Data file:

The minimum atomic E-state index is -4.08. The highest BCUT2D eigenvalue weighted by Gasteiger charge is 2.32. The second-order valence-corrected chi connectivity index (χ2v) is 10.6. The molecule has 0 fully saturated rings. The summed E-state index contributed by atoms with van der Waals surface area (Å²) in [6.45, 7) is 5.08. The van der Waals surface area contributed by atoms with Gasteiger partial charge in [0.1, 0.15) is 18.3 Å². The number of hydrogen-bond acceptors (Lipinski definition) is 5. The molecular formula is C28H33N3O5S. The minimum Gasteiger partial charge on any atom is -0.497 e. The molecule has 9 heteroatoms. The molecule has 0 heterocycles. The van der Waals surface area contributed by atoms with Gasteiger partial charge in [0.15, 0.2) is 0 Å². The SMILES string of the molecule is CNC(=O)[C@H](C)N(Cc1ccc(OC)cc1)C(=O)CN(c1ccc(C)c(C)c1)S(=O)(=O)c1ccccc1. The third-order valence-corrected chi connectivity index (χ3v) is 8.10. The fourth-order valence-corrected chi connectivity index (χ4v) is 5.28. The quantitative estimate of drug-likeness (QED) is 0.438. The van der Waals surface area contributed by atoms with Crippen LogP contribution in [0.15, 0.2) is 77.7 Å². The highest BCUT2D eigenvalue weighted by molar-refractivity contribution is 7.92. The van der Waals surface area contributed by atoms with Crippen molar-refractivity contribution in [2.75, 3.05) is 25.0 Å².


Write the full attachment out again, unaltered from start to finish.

The minimum atomic E-state index is -4.08. The highest BCUT2D eigenvalue weighted by Gasteiger charge is 2.32. The second-order valence-corrected chi connectivity index (χ2v) is 10.6. The molecule has 0 fully saturated rings. The summed E-state index contributed by atoms with van der Waals surface area (Å²) in [6.45, 7) is 5.08. The van der Waals surface area contributed by atoms with Gasteiger partial charge in [0.1, 0.15) is 18.3 Å². The number of hydrogen-bond acceptors (Lipinski definition) is 5. The molecular formula is C28H33N3O5S. The minimum Gasteiger partial charge on any atom is -0.497 e. The molecule has 9 heteroatoms. The molecule has 0 heterocycles. The van der Waals surface area contributed by atoms with Gasteiger partial charge in [0.15, 0.2) is 0 Å². The SMILES string of the molecule is CNC(=O)[C@H](C)N(Cc1ccc(OC)cc1)C(=O)CN(c1ccc(C)c(C)c1)S(=O)(=O)c1ccccc1. The third-order valence-corrected chi connectivity index (χ3v) is 8.10. The fourth-order valence-corrected chi connectivity index (χ4v) is 5.28. The quantitative estimate of drug-likeness (QED) is 0.438. The van der Waals surface area contributed by atoms with Crippen LogP contribution in [0.15, 0.2) is 77.7 Å². The highest BCUT2D eigenvalue weighted by molar-refractivity contribution is 7.92. The van der Waals surface area contributed by atoms with Crippen molar-refractivity contribution in [2.75, 3.05) is 25.0 Å².